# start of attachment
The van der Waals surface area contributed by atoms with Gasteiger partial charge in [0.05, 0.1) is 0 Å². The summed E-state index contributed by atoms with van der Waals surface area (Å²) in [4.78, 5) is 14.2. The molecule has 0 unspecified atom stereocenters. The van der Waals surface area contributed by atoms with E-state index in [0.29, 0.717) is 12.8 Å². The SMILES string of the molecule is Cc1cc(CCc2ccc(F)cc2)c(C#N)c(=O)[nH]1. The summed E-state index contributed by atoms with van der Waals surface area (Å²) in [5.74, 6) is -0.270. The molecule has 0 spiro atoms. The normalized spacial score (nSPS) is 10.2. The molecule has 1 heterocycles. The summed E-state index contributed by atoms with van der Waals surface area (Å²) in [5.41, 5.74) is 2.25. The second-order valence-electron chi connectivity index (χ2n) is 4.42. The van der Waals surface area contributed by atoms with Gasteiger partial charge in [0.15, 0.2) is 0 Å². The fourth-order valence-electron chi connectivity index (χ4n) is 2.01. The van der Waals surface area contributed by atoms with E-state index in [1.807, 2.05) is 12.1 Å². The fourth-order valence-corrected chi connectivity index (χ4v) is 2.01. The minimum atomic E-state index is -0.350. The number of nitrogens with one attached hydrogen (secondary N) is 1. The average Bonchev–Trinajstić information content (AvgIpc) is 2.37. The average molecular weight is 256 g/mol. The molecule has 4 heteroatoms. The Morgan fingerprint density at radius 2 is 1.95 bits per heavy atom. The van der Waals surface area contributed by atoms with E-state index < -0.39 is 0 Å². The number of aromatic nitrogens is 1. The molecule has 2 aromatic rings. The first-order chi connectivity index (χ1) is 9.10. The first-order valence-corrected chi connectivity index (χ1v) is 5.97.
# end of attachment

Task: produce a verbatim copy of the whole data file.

The van der Waals surface area contributed by atoms with Gasteiger partial charge in [0.05, 0.1) is 0 Å². The summed E-state index contributed by atoms with van der Waals surface area (Å²) in [4.78, 5) is 14.2. The molecule has 0 unspecified atom stereocenters. The van der Waals surface area contributed by atoms with E-state index in [0.29, 0.717) is 12.8 Å². The SMILES string of the molecule is Cc1cc(CCc2ccc(F)cc2)c(C#N)c(=O)[nH]1. The summed E-state index contributed by atoms with van der Waals surface area (Å²) in [5.74, 6) is -0.270. The molecule has 0 spiro atoms. The normalized spacial score (nSPS) is 10.2. The molecule has 1 heterocycles. The summed E-state index contributed by atoms with van der Waals surface area (Å²) in [5.41, 5.74) is 2.25. The second-order valence-electron chi connectivity index (χ2n) is 4.42. The van der Waals surface area contributed by atoms with Gasteiger partial charge in [0.15, 0.2) is 0 Å². The fourth-order valence-electron chi connectivity index (χ4n) is 2.01. The van der Waals surface area contributed by atoms with E-state index in [1.807, 2.05) is 12.1 Å². The fourth-order valence-corrected chi connectivity index (χ4v) is 2.01. The minimum atomic E-state index is -0.350. The number of nitrogens with one attached hydrogen (secondary N) is 1. The average Bonchev–Trinajstić information content (AvgIpc) is 2.37. The average molecular weight is 256 g/mol. The molecule has 4 heteroatoms. The Morgan fingerprint density at radius 2 is 1.95 bits per heavy atom. The van der Waals surface area contributed by atoms with E-state index < -0.39 is 0 Å². The number of aromatic nitrogens is 1. The molecule has 2 aromatic rings. The first-order chi connectivity index (χ1) is 9.10. The first-order valence-corrected chi connectivity index (χ1v) is 5.97.